Northern Ireland's First Minister Arlene has said any school principals concerned about upcoming trips should get in contact with the Department of Education.
She was responding to a call from MLA Justin McNulty that the Executive must issue a blanket ban on school trips planned for countries hit by the coronavirus outbreak.
Mrs Foster hit back at claims from Mr McNulty that there had been a lack of "clear and unambiguous" guidance from education authorities to parents and schools with trips booked to Italy in the coming weeks.
The SDLP representative said he has been contacted in recent days by worried parents - some of whom have paid £1,000 per child for the trips - and who are unhappy letting their children fly to Italy, where the death toll hit 79 on Tuesday.
Last week a number of schools here were forced to send pupils home who had recently participated in ski trips.
Mrs Foster said the chief medical officer Michael McBride had spoken with some principals last week. She said it was important to be "led by the science" and for people to listen carefully to experts on the matter.
Mrs Foster and deputy First Minister Michelle O'Neill announced on Tuesday they have scaled back their St Patrick's Day trip to the US in response to the coronavirus outbreak.
Mrs Foster and Ms O'Neill cancelled plans for the New York leg of their itinerary next week but still intend to meet political and business leaders in Washington.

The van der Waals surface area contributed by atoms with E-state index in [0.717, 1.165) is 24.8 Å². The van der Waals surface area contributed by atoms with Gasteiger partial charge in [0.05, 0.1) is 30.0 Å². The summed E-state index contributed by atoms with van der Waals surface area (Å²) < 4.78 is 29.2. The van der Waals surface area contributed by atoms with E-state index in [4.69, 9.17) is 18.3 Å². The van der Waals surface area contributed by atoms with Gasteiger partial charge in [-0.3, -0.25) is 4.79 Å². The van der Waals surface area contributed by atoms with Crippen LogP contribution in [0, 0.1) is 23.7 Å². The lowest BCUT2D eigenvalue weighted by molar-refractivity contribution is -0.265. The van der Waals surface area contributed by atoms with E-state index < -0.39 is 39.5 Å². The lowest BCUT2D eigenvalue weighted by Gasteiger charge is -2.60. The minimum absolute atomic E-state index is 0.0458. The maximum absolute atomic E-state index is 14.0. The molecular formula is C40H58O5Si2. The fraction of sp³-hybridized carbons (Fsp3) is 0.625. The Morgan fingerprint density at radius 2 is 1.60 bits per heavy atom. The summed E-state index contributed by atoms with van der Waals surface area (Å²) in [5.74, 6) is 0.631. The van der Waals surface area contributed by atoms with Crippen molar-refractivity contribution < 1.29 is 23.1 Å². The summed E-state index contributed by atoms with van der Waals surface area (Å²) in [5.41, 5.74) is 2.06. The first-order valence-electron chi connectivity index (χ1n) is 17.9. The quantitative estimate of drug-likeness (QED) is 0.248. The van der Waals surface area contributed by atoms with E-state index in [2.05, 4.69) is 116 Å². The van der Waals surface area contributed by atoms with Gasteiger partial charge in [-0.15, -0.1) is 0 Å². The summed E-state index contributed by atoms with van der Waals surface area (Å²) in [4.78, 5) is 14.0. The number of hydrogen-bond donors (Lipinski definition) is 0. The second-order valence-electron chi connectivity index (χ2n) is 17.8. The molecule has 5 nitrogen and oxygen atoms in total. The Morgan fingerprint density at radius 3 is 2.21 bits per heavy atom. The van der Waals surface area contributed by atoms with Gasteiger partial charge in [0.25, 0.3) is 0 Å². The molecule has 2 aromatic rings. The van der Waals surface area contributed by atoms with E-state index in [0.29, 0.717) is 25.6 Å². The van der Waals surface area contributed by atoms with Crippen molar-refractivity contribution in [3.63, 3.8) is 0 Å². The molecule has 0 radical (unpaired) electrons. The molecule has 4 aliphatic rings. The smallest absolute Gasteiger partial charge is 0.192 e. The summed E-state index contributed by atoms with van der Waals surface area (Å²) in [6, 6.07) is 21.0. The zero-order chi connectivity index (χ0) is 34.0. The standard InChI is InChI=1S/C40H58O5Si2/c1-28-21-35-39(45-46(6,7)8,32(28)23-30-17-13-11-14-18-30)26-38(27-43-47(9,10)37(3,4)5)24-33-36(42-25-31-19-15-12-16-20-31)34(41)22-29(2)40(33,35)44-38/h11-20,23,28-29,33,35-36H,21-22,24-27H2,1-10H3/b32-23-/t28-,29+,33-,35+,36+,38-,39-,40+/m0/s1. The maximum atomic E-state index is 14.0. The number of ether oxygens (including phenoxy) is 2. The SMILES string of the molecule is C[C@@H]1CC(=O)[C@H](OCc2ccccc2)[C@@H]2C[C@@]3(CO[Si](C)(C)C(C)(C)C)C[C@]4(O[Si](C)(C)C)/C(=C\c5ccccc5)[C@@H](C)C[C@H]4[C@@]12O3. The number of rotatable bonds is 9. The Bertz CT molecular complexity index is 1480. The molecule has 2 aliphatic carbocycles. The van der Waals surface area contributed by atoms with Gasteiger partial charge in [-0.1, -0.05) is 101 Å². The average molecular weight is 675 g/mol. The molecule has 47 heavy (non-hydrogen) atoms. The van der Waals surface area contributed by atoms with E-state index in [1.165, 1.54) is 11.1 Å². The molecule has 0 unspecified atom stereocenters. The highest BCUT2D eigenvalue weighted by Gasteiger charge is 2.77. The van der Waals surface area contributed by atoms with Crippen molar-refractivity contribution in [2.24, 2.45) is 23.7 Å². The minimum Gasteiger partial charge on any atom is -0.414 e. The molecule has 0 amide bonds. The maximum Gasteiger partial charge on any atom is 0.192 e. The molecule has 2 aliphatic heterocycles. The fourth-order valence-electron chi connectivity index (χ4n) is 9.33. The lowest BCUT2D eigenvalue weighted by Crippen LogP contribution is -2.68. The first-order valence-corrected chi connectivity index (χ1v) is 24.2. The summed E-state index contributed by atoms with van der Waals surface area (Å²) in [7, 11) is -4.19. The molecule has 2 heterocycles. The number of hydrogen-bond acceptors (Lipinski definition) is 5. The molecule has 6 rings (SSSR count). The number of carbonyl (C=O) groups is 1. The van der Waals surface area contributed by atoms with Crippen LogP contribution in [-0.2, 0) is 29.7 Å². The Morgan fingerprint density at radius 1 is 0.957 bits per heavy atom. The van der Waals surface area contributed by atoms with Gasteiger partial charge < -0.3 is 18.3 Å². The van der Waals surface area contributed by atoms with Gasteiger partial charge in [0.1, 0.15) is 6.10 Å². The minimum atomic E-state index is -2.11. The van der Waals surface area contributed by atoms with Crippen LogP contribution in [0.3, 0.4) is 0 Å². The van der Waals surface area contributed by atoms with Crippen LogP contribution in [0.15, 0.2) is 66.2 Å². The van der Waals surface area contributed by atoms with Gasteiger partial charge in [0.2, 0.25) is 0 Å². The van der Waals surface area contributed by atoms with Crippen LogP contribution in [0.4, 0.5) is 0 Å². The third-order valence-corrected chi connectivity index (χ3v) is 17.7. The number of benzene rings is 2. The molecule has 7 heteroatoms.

A second case of the coronavirus was confirmed in the Republic of Ireland on Tuesday, while two new cases were confirmed in Scotland on Wednesday.
"Our top priority as the leaders of the executive is to ensure that we are in a good position in relation to Covid-19 and the coronavirus and that we have all the planning in place," Arlene Foster said.
"We took the decision over the weekend that we need to be here for emergency meetings that are taking place on Monday next week."
The DUP leader said it was still too soon to make any decisions about large scale events in Northern Ireland.
"It's important we are prepared in Northern Ireland for what may happen," she said.
"We will be looking at all the plans for large scale events over this period of time. As the chief medical officer said, we should be led by the science... he is of the opinion is too soon to make a decision in relation to these matters."
The Executive Office has established its own civil contingencies operations room in response to the outbreak, she said
The UK government revealed its action plan on Tuesday. It's thought up to a fifth of the workforce may be off sick at the peak of the epidemic.
Mrs Foster added: "This is not just a matter for the health department, it's a matter for the whole of government. Planning has been stepped up to ensure we have a coordinated response from all of our sectors.
"We are leading on work on essential services and making sure we have key sectors ready to deal with what may come to fruition."